Older readers of this column will probably remember their parents or grandparents complaining about the aches and pains of rheumatism, particularly in cold, damp weather.
Although the terminology has changed, our forebears were correct in their diagnosis and also right about the effect of climate. Little used today, rheumatism was used as a generic term for a variety of diseases that attack our joints. Most likely grandpa and grandma suffered from what we would now call arthritis.
Arthritis is itself a generic term, though today it is most commonly applied to three forms of the disease: osteo, rheumatoid and septic arthritis. All three have distinct characteristics but do most of their damage in the same place – to the cartilage that cushions our joints, allowing them to work smoothly without the bones grinding one against another.
By far the most common of these is osteoarthritis, so common in fact that 80% of people over age 50 will have some trace of it in their body. In many of these cases, the disease will never progress beyond minor symptoms. A stiff finger, perhaps, or a wrist or knee that complains occasionally. In the worst cases, however, osteoarthritis can be crippling.
The onset of rheumatoid arthritis occurs earlier than osteoarthritis (in children it is called Still’s disease) and its effects can be much more widespread. Again, the joints are the principal target, but there can also be a variety of systemic symptoms, among them anemia, fatigue, swelling of blood vessels and inflammation of the pericardium, the membrane surrounding the heart. The disease occurs in no more than three percent of the population, with women three times more likely to be affected than men.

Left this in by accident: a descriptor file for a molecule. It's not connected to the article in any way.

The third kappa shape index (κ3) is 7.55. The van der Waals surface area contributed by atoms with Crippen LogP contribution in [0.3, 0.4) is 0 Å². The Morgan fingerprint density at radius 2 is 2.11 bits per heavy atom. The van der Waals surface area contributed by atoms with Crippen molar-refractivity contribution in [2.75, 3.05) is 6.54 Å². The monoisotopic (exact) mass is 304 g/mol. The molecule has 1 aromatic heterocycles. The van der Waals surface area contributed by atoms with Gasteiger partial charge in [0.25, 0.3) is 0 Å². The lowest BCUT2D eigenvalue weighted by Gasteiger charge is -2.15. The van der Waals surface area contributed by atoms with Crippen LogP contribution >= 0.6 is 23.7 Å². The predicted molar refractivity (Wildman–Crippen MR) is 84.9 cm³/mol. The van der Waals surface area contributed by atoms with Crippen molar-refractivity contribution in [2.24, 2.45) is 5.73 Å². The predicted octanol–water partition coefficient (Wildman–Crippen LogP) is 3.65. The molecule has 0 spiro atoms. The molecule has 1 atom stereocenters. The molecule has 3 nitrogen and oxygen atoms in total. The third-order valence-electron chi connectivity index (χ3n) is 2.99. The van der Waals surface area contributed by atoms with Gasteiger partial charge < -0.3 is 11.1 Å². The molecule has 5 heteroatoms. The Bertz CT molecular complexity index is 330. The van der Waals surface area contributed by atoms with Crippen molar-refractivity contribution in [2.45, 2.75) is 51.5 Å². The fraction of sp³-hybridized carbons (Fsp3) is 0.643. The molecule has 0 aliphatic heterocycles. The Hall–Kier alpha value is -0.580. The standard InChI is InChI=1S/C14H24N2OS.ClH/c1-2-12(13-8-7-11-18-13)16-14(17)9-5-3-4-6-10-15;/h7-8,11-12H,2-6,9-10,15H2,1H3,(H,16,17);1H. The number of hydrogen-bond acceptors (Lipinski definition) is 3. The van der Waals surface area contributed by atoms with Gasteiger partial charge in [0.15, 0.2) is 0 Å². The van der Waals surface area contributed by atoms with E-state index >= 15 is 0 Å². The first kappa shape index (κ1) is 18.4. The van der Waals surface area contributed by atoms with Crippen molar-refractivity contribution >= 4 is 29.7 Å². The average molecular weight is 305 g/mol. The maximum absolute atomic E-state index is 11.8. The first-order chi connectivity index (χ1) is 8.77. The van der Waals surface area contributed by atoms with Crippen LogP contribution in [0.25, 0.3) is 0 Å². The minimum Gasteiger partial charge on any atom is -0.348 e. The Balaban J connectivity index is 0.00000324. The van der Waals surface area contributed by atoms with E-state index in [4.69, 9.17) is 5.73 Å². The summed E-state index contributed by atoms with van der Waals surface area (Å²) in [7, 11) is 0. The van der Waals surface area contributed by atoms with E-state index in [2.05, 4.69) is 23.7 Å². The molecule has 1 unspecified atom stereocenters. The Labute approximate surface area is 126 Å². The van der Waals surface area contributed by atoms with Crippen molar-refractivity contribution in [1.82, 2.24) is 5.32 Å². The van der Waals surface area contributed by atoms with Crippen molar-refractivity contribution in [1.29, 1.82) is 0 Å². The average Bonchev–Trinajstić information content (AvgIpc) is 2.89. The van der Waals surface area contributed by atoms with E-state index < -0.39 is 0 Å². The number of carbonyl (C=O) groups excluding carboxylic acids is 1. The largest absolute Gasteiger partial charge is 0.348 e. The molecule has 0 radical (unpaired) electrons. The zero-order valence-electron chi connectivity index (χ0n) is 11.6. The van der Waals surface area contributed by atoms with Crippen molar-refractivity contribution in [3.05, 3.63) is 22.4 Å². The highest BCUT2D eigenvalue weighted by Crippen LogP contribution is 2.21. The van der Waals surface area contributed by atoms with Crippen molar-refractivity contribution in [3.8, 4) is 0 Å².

Arthritis can take many forms – septic (bone infection), psoriasis (a skin disease), ankylosing spondylitis (a crippling spinal disorder that afflicts men in an 8:1 ratio over women). In all its forms, arthritis is progressive and degenerative; it can be slowed, even stopped, but not reversed. Cartilage, the principal target, has almost no capacity to regenerate itself. Once damaged, it stays damaged.
Early detection is therefore critical. The diagnostic tools are blood tests, x-rays, and family history. Although drug treatment can relieve symptoms and even slow the progress of the disease, arthritis pharmaceuticals are prone to diminishing effectiveness and serious side effects. Diet modification, herbal remedies, acupuncture and massage therapy are alternatives.
Since the cause of arthritis remains unknown, there is no sure way to prevent it. But regular exercise and a healthy diet can only help. And remember: arthritis often first appears at the site of an old injury. If you suspect that you’ve sprained or otherwise damaged a joint, get treatment immediately.
©Dr. Ashely Gordon, 2004.